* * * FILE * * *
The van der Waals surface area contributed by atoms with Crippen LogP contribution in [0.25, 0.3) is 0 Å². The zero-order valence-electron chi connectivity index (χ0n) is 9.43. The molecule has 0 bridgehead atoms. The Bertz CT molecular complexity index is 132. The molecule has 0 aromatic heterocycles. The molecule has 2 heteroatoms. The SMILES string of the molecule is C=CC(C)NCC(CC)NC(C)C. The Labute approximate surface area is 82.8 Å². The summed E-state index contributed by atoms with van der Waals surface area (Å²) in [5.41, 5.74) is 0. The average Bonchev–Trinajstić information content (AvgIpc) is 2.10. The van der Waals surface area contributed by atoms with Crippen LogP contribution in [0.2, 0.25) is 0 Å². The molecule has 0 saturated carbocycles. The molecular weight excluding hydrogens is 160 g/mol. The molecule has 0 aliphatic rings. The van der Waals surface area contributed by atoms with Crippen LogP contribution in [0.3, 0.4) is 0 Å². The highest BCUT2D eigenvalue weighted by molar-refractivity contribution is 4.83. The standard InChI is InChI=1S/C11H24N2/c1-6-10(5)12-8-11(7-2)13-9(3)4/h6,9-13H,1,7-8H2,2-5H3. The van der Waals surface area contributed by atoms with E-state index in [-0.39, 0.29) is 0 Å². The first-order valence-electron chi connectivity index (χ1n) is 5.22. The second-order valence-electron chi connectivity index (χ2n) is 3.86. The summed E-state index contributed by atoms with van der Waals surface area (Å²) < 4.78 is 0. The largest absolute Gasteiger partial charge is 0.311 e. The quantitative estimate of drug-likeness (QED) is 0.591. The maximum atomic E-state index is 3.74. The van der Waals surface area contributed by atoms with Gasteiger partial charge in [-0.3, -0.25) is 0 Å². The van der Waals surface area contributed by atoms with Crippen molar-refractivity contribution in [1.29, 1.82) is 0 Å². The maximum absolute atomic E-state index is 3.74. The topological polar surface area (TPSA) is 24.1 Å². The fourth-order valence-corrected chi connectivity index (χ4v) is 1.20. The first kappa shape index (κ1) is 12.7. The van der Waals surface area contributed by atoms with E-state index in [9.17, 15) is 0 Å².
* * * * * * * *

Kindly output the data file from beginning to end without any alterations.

The van der Waals surface area contributed by atoms with Crippen LogP contribution in [0.25, 0.3) is 0 Å². The zero-order valence-electron chi connectivity index (χ0n) is 9.43. The molecule has 0 bridgehead atoms. The Bertz CT molecular complexity index is 132. The molecule has 0 aromatic heterocycles. The molecule has 2 heteroatoms. The SMILES string of the molecule is C=CC(C)NCC(CC)NC(C)C. The Labute approximate surface area is 82.8 Å². The summed E-state index contributed by atoms with van der Waals surface area (Å²) in [5.41, 5.74) is 0. The average Bonchev–Trinajstić information content (AvgIpc) is 2.10. The van der Waals surface area contributed by atoms with Crippen LogP contribution in [0.2, 0.25) is 0 Å². The molecule has 0 saturated carbocycles. The molecular weight excluding hydrogens is 160 g/mol. The molecule has 0 aliphatic rings. The van der Waals surface area contributed by atoms with Crippen LogP contribution in [0.3, 0.4) is 0 Å². The highest BCUT2D eigenvalue weighted by molar-refractivity contribution is 4.83. The standard InChI is InChI=1S/C11H24N2/c1-6-10(5)12-8-11(7-2)13-9(3)4/h6,9-13H,1,7-8H2,2-5H3. The van der Waals surface area contributed by atoms with E-state index in [-0.39, 0.29) is 0 Å². The first-order valence-electron chi connectivity index (χ1n) is 5.22. The second-order valence-electron chi connectivity index (χ2n) is 3.86. The summed E-state index contributed by atoms with van der Waals surface area (Å²) < 4.78 is 0. The largest absolute Gasteiger partial charge is 0.311 e. The quantitative estimate of drug-likeness (QED) is 0.591. The maximum atomic E-state index is 3.74. The van der Waals surface area contributed by atoms with Gasteiger partial charge in [-0.3, -0.25) is 0 Å². The van der Waals surface area contributed by atoms with Crippen molar-refractivity contribution in [1.29, 1.82) is 0 Å². The maximum absolute atomic E-state index is 3.74. The topological polar surface area (TPSA) is 24.1 Å². The fourth-order valence-corrected chi connectivity index (χ4v) is 1.20. The first kappa shape index (κ1) is 12.7. The van der Waals surface area contributed by atoms with E-state index in [9.17, 15) is 0 Å².